In this note, we define an abstract file system as a partial function from (absolute) paths to data. Such a file system determines the set of valid paths. It allows the file system to be read and written at a valid path, and it allows the system to be modified by the Unix operations for removal (rm), making of directories (mkdir), and moving (mv). We present abstract definitions (axioms) for these operations. This specification is refined towards a pointer implementation. To mitigate the problems attached to partial functions, we do this in two steps. First a refinement towards a pointer implementation with total functions, followed by one that allows partial functions. These two refinements are proved correct by means of a number of invariants. Indeed, the insight gained mainly consists of the invariants of the pointer implementation that are needed for the refinement functions. Finally, each of the three specification levels is enriched with a permission system for reading, writing, or executing, and the refinement relations between these permission systems are explored. © 2009 Elsevier B.V. All rights reserved.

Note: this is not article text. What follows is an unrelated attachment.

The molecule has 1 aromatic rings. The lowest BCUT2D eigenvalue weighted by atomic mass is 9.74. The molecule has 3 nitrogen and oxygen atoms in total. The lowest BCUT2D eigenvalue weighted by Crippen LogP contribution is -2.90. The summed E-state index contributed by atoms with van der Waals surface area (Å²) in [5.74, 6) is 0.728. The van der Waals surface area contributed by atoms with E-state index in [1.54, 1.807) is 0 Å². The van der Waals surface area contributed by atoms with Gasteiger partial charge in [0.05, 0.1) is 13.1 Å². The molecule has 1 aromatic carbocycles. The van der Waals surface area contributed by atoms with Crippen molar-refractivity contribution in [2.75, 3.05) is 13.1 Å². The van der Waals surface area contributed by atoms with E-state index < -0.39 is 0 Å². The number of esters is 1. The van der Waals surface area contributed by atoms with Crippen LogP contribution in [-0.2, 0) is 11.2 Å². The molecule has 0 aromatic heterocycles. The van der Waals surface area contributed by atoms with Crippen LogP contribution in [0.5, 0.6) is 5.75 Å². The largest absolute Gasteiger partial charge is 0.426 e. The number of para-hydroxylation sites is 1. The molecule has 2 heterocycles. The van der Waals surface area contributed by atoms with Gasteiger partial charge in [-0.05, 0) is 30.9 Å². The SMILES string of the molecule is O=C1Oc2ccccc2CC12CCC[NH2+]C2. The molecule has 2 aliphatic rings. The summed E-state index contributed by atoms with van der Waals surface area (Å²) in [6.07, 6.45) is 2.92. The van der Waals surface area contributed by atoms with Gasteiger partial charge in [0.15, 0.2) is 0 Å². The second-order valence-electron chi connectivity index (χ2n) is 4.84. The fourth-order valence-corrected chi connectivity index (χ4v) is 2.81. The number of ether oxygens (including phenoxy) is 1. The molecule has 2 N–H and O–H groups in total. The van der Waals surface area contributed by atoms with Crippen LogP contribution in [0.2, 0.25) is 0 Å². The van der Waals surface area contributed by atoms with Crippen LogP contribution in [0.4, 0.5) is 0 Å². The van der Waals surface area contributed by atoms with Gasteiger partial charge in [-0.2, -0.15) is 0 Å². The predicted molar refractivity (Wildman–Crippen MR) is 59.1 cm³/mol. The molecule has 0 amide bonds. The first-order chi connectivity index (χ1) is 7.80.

Hesselink, W. H., & Lali, M. I. (2009). Formalizing a Hierarchical File System. Electronic Notes in Theoretical Computer Science, 259(C), 67–85. https://doi.org/10.1016/j.entcs.2009.12.018